By Dr. Beth Leermakers
Texas, like many states, has an animal overpopulation crisis. North Texas shelters are bursting at the seams with homeless cats and dogs. When city shelters run out of kennels, the staff must euthanize animals to make space for incoming strays. In 2021, Dallas Animal Services took in 4,437 cats and saved 3,515 of them (79 percent). In 2021, DAS took in 12,938 dogs, saving 11,557 of them (89 percent). There are just not enough adopters and rescue groups to save all the shelter animals.
Cats can become pregnant when they are only five months old. They can have up to four litters per year, with an average of 4-6 kittens per litter. One cat could produce 168 kittens in seven years. To reduce pet overpopulation and the euthanization of healthy, adoptable animals, people must spay and neuter their cats and dogs. There are several important health and behavioral reasons to spay your cat.
Altering your cat will increase his life an average of three to five years. Spaying/neutering your cat reduces the risk of several diseases, including:
Pyometra. Female cats that are not spayed are more likely to suffer from pyometra (infection of the uterus) later in life. Pyometra is a life-threatening condition that is expensive to treat.
Cancers. Spaying and neutering your cat helps prevent several types of cancer, including:
Feline Immunodeficiency Virus (FIV) and Feline Leukemia Virus (FeLV). Unaltered male cats are more likely to fight, transmitting diseases to other cats through bites. FIV is very manageable and may never affect a cat’s health or lifespan. Unfortunately, FeLV is much deadlier — second only to trauma as the leading cause of death in cats, killing 85 percent of persistently infected felines within three years of diagnosis.
Spaying/neutering your cat reduces several problem behaviors:
Spraying urine. Unaltered male cats tend to spray urine in the house. Neutering them reduces this smelly, messy behavior.
Aggression. Unaltered male cats may be more aggressive toward people or other cats.
Yowling and marking. When they’re in heat, unaltered female cats mark the furniture and yowl noisily, trying to attract a mate. Female cats can go into heat four to five days every three weeks during breeding season (March through September). Your spayed cat won’t go into heat.
Wandering. Unaltered male and female cats try to get outside to find a mate. Wandering cats may be injured or killed due to fighting with other cats, being attacked by a predator (e.g., coyote), or getting hit by a car. Altering your cat removes his or her sexual urges, eliminating the desire to ‘roam’ in search of a mate.
When Should You Spay or Neuter Your Kitten?
Cats can be spayed or neutered as young as eight weeks old. Veterinarians recommend having the surgery done when your kitten is about four months old, to eliminate the chance of pregnancy and avoid urine spraying behavior. It is never too late to get your cat spayed or neutered. Your cat will still experience the health and behavioral benefits.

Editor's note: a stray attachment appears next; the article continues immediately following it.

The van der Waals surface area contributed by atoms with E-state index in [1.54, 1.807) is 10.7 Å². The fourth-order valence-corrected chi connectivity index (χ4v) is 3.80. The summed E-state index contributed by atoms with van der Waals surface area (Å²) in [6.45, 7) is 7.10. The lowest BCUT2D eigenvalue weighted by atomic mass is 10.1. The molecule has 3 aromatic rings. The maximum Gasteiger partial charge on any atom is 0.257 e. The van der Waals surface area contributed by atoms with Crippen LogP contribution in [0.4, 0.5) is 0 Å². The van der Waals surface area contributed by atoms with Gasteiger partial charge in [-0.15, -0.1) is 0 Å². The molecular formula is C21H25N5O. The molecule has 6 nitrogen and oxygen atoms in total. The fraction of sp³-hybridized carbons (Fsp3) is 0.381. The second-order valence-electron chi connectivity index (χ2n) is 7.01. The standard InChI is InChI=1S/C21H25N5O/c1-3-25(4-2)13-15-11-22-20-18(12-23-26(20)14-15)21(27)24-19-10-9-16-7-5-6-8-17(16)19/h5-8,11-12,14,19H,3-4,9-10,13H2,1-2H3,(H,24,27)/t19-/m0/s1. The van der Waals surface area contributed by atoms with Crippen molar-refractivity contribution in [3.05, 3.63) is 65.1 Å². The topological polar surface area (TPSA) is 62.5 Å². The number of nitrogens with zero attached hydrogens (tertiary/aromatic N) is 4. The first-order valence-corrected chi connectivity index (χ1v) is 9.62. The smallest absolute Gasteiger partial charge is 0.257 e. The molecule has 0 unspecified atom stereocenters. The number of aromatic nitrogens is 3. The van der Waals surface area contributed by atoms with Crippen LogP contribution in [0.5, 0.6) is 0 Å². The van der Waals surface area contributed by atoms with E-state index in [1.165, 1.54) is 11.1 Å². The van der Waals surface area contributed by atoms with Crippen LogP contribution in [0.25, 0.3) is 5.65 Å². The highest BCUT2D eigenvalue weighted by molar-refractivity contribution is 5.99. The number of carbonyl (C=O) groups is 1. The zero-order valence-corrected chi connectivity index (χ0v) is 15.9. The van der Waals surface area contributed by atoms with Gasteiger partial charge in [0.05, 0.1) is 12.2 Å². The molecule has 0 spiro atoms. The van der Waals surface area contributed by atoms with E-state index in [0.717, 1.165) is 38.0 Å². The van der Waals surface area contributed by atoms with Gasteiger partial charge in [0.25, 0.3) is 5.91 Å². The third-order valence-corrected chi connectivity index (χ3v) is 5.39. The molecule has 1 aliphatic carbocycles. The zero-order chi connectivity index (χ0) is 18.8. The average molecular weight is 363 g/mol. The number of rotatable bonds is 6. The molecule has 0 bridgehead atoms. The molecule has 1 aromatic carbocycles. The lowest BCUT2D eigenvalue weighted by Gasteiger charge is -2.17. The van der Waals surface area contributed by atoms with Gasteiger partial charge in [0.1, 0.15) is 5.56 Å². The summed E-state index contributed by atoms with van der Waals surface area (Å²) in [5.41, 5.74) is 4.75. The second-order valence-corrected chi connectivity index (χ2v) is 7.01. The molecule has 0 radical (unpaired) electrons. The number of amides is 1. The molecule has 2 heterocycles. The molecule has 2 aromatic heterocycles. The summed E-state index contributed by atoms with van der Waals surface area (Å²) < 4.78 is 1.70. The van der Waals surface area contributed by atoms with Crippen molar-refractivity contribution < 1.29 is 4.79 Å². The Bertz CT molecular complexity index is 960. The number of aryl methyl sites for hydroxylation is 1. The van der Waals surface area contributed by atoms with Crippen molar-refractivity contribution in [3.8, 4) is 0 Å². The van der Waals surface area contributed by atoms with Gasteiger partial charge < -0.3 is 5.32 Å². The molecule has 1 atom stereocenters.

There is NO good reason to allow female cats to have a litter of kittens before being spayed. If you’d like your children to experience the miracle of birth and/or kittens, please become a foster family for a local shelter or rescue group. There are plenty of pregnant and nursing cats who need a safe place to raise their babies.
Low Cost Spay/
Spay/neuter clinics provide low cost surgeries (and free surgeries for people in certain zip codes). Surgery is by appointment only.
Spay Neuter Network (spayneuternet.org) has a clinic in South Dallas.
Texas Coalition for Animal Protection (texasforthem.org) has mobile spay/neuter services and several DFW-area clinics.
Be Part of the Solution
Melissa Kersey Lee, president of We Treasure Felines cat rescue, works tirelessly to save homeless cats (and a few dogs) from DFW-area shelters and neighborhoods. Many of the feral and domestic cats she rescues have expensive veterinary needs (eye infections, broken bones) in addition to vaccinations, FIV/FeLV testing, and spay/neuter surgery. Lee often arrives at Texas Coalition for Animal Protection at 6 a.m. (the clinic opens at 8 a.m.) with several feral cats in traps, to secure a few of the 12 free feral cat spay/neuter spots.
Lee says: “Be part of the solution. We can all do something to help. Get your cat(s) and dog(s) spayed and neutered. There are resources all over the Metroplex for people to contribute in many ways. Help with Trap-Neuter-Return programs, foster a cat, donate supplies or money, and/or share adoptable kitties on social media to help them find loving furever homes.” Lee has several cats available for adoption, including Toro, a sweet black cat whom Lee spent 10- and one-half hours trapping at the TCC campus in Hurst. Unfortunately black cats, like black dogs, are the least likely to be adopted. Lee also has a gorgeous young Russian Blue female who hasn’t been named yet. To check out the adoptable cats, visit the We Treasure Felines cat rescue Facebook page. You can message Lee through that page or email her at [email protected].